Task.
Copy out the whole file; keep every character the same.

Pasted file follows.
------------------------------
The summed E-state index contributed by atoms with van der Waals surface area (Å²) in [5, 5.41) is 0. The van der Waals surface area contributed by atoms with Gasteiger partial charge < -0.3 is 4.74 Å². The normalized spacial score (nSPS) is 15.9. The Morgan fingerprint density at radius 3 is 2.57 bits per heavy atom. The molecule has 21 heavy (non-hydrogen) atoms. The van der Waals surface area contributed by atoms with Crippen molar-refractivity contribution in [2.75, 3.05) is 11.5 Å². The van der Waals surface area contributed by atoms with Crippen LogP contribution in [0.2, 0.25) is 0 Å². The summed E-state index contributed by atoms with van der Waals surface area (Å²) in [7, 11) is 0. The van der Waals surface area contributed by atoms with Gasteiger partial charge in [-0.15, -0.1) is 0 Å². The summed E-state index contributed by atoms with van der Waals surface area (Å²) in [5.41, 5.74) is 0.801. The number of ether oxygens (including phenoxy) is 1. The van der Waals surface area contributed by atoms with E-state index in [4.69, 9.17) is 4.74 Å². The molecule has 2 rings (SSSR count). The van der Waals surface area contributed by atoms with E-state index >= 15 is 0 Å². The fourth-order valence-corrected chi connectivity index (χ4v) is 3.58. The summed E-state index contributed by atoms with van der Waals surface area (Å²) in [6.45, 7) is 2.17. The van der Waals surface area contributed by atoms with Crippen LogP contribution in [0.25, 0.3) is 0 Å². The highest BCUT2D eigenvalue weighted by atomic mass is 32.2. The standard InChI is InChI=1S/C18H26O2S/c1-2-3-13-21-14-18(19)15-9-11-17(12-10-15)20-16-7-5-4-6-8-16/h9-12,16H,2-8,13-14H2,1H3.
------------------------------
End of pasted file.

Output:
The summed E-state index contributed by atoms with van der Waals surface area (Å²) in [5, 5.41) is 0. The van der Waals surface area contributed by atoms with Gasteiger partial charge < -0.3 is 4.74 Å². The normalized spacial score (nSPS) is 15.9. The Morgan fingerprint density at radius 3 is 2.57 bits per heavy atom. The molecule has 21 heavy (non-hydrogen) atoms. The van der Waals surface area contributed by atoms with Crippen molar-refractivity contribution in [2.75, 3.05) is 11.5 Å². The van der Waals surface area contributed by atoms with Crippen LogP contribution in [0.2, 0.25) is 0 Å². The summed E-state index contributed by atoms with van der Waals surface area (Å²) in [7, 11) is 0. The van der Waals surface area contributed by atoms with Gasteiger partial charge in [-0.15, -0.1) is 0 Å². The summed E-state index contributed by atoms with van der Waals surface area (Å²) in [5.41, 5.74) is 0.801. The number of ether oxygens (including phenoxy) is 1. The van der Waals surface area contributed by atoms with E-state index in [4.69, 9.17) is 4.74 Å². The molecule has 2 rings (SSSR count). The van der Waals surface area contributed by atoms with E-state index >= 15 is 0 Å². The fourth-order valence-corrected chi connectivity index (χ4v) is 3.58. The summed E-state index contributed by atoms with van der Waals surface area (Å²) in [6.45, 7) is 2.17. The van der Waals surface area contributed by atoms with Crippen LogP contribution in [0.25, 0.3) is 0 Å². The highest BCUT2D eigenvalue weighted by atomic mass is 32.2. The standard InChI is InChI=1S/C18H26O2S/c1-2-3-13-21-14-18(19)15-9-11-17(12-10-15)20-16-7-5-4-6-8-16/h9-12,16H,2-8,13-14H2,1H3.